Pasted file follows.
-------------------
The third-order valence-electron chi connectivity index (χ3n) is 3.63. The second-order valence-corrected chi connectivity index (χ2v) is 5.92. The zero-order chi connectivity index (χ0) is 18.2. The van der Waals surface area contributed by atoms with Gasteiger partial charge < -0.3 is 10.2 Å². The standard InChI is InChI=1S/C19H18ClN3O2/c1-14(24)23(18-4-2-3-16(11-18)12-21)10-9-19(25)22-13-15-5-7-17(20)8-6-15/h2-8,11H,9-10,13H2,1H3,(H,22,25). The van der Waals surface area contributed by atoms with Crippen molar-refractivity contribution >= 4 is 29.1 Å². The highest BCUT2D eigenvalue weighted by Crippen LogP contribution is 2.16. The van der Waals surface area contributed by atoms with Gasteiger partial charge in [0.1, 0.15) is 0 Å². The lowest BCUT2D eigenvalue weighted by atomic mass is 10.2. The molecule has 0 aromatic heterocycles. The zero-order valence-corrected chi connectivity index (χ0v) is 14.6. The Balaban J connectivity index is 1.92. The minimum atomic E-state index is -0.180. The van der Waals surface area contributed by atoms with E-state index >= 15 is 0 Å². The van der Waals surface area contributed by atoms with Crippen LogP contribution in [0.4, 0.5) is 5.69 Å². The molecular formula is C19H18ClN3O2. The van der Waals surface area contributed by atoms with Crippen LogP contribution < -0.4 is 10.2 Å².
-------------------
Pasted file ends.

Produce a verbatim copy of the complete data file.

The third-order valence-electron chi connectivity index (χ3n) is 3.63. The second-order valence-corrected chi connectivity index (χ2v) is 5.92. The zero-order chi connectivity index (χ0) is 18.2. The van der Waals surface area contributed by atoms with Gasteiger partial charge < -0.3 is 10.2 Å². The standard InChI is InChI=1S/C19H18ClN3O2/c1-14(24)23(18-4-2-3-16(11-18)12-21)10-9-19(25)22-13-15-5-7-17(20)8-6-15/h2-8,11H,9-10,13H2,1H3,(H,22,25). The van der Waals surface area contributed by atoms with Crippen molar-refractivity contribution >= 4 is 29.1 Å². The highest BCUT2D eigenvalue weighted by Crippen LogP contribution is 2.16. The van der Waals surface area contributed by atoms with Gasteiger partial charge in [0.1, 0.15) is 0 Å². The lowest BCUT2D eigenvalue weighted by atomic mass is 10.2. The molecule has 0 aromatic heterocycles. The zero-order valence-corrected chi connectivity index (χ0v) is 14.6. The Balaban J connectivity index is 1.92. The minimum atomic E-state index is -0.180. The van der Waals surface area contributed by atoms with E-state index >= 15 is 0 Å². The van der Waals surface area contributed by atoms with Crippen LogP contribution in [0.4, 0.5) is 5.69 Å². The molecular formula is C19H18ClN3O2. The van der Waals surface area contributed by atoms with Crippen LogP contribution < -0.4 is 10.2 Å².